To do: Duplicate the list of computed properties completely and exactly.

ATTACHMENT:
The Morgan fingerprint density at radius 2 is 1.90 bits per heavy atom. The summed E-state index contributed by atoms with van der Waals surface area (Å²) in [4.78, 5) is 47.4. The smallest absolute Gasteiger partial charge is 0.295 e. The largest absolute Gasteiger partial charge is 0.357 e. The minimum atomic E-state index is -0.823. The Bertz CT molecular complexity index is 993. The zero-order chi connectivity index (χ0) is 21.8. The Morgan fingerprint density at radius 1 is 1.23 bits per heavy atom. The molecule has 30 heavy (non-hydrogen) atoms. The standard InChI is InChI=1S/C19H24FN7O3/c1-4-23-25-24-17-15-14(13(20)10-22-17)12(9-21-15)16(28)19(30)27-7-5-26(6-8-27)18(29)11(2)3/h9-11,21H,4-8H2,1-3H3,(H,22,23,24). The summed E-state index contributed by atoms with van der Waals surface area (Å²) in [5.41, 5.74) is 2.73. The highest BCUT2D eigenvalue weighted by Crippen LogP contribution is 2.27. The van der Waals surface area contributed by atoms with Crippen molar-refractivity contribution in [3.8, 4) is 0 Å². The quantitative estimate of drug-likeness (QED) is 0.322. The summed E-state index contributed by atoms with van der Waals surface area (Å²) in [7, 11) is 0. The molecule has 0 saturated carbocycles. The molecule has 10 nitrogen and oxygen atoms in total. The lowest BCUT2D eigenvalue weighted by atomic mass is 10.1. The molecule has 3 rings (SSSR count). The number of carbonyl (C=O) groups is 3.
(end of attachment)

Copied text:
The Morgan fingerprint density at radius 2 is 1.90 bits per heavy atom. The summed E-state index contributed by atoms with van der Waals surface area (Å²) in [4.78, 5) is 47.4. The smallest absolute Gasteiger partial charge is 0.295 e. The largest absolute Gasteiger partial charge is 0.357 e. The minimum atomic E-state index is -0.823. The Bertz CT molecular complexity index is 993. The zero-order chi connectivity index (χ0) is 21.8. The Morgan fingerprint density at radius 1 is 1.23 bits per heavy atom. The molecule has 30 heavy (non-hydrogen) atoms. The standard InChI is InChI=1S/C19H24FN7O3/c1-4-23-25-24-17-15-14(13(20)10-22-17)12(9-21-15)16(28)19(30)27-7-5-26(6-8-27)18(29)11(2)3/h9-11,21H,4-8H2,1-3H3,(H,22,23,24). The summed E-state index contributed by atoms with van der Waals surface area (Å²) in [5.41, 5.74) is 2.73. The highest BCUT2D eigenvalue weighted by Crippen LogP contribution is 2.27. The van der Waals surface area contributed by atoms with Crippen molar-refractivity contribution in [3.8, 4) is 0 Å². The quantitative estimate of drug-likeness (QED) is 0.322. The summed E-state index contributed by atoms with van der Waals surface area (Å²) in [7, 11) is 0. The molecule has 0 saturated carbocycles. The molecule has 10 nitrogen and oxygen atoms in total. The lowest BCUT2D eigenvalue weighted by atomic mass is 10.1. The molecule has 3 rings (SSSR count). The number of carbonyl (C=O) groups is 3.